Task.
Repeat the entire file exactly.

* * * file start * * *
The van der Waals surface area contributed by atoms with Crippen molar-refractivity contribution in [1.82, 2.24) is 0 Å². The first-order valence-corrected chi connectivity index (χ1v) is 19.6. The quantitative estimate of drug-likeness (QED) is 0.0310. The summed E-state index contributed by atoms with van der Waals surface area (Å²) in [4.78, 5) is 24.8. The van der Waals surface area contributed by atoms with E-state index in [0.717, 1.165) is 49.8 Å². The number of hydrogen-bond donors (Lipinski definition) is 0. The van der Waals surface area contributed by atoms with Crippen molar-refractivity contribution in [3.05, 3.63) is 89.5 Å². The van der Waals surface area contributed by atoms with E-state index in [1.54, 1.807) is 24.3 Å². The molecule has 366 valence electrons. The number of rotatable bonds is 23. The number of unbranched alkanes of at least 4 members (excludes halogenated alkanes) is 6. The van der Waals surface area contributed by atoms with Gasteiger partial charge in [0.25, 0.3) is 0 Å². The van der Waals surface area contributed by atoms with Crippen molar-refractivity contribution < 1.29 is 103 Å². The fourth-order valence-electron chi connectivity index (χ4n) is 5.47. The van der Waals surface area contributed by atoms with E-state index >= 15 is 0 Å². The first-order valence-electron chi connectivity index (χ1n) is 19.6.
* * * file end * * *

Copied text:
The van der Waals surface area contributed by atoms with Crippen molar-refractivity contribution in [1.82, 2.24) is 0 Å². The first-order valence-corrected chi connectivity index (χ1v) is 19.6. The quantitative estimate of drug-likeness (QED) is 0.0310. The summed E-state index contributed by atoms with van der Waals surface area (Å²) in [4.78, 5) is 24.8. The van der Waals surface area contributed by atoms with E-state index in [0.717, 1.165) is 49.8 Å². The number of hydrogen-bond donors (Lipinski definition) is 0. The van der Waals surface area contributed by atoms with Crippen molar-refractivity contribution in [3.05, 3.63) is 89.5 Å². The van der Waals surface area contributed by atoms with E-state index in [1.54, 1.807) is 24.3 Å². The molecule has 366 valence electrons. The number of rotatable bonds is 23. The number of unbranched alkanes of at least 4 members (excludes halogenated alkanes) is 6. The van der Waals surface area contributed by atoms with Gasteiger partial charge in [0.25, 0.3) is 0 Å². The van der Waals surface area contributed by atoms with Crippen molar-refractivity contribution < 1.29 is 103 Å². The fourth-order valence-electron chi connectivity index (χ4n) is 5.47. The van der Waals surface area contributed by atoms with E-state index >= 15 is 0 Å². The first-order valence-electron chi connectivity index (χ1n) is 19.6.